Babies who are exposed to both bacteria and allergens in the first year of life are less likely to develop asthma and allergies, a study finds.
It's the latest wrinkle in the hygiene hypothesis — the notion that exposure to bacteria trains the infant immune system to attack bad bugs and ignore harmless things like pollen and cat dander.
But what's interesting about this study is that it gets specific; not just any old germs or allergens will do.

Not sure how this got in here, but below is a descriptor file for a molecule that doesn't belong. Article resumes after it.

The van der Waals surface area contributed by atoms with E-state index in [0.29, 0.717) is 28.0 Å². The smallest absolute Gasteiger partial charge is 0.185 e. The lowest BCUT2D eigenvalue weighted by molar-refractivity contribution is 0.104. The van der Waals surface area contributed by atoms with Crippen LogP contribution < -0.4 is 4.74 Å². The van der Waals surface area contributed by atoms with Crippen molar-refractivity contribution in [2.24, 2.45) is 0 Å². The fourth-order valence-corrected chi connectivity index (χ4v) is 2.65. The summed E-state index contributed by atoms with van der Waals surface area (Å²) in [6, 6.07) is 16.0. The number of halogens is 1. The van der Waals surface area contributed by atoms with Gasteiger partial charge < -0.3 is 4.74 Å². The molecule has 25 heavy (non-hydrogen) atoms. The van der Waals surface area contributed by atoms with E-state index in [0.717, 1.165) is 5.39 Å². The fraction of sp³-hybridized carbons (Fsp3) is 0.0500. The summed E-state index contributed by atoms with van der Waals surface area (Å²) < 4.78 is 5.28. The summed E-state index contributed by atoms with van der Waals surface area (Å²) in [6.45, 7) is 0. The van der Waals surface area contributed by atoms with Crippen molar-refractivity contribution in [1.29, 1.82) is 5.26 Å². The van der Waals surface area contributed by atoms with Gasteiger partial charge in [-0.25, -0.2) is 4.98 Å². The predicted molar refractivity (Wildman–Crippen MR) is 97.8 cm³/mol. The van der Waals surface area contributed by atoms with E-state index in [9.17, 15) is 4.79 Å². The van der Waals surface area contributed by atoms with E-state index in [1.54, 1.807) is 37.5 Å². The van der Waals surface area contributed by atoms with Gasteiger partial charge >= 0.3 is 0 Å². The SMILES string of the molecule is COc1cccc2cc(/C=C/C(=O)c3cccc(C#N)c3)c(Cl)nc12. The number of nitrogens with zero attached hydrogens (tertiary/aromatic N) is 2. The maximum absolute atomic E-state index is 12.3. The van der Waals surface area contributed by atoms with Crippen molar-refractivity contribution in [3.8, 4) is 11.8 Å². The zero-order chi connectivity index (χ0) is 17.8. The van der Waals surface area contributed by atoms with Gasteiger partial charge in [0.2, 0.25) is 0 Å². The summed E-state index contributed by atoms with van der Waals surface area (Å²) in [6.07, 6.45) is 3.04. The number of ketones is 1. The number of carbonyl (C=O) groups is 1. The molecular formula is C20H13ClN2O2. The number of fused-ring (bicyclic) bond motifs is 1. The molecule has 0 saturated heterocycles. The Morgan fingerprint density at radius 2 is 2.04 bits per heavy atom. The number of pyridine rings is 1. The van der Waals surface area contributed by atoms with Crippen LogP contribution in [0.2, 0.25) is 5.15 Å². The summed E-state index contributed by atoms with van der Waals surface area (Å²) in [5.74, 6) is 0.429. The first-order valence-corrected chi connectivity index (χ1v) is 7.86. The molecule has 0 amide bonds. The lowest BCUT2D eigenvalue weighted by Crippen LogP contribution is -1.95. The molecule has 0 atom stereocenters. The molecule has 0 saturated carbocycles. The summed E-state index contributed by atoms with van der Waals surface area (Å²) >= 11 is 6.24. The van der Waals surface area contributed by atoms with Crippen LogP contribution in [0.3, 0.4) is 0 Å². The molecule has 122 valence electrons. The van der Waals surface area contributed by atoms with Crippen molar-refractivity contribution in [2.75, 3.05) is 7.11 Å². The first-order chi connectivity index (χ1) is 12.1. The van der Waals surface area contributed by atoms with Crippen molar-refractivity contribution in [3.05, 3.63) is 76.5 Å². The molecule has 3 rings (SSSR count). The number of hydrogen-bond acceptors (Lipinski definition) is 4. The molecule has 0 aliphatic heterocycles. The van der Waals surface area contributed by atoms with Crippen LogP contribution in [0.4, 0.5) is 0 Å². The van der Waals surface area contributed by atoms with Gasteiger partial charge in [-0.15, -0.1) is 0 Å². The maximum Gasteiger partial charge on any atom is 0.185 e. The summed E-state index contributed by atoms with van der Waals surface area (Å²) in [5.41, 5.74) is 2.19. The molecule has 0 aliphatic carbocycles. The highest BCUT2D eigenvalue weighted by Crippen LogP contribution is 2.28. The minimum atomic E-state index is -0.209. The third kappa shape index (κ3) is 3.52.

Inner-city children who were exposed to cockroach, mouse and cat allergens in the first year of life had less wheezing at age 3. And children exposed to a wider variety of bacteria, especially those in the Bacteriodes and Firmicutes groups, were less likely to develop allergies or asthma. Children exposed to both did best of all.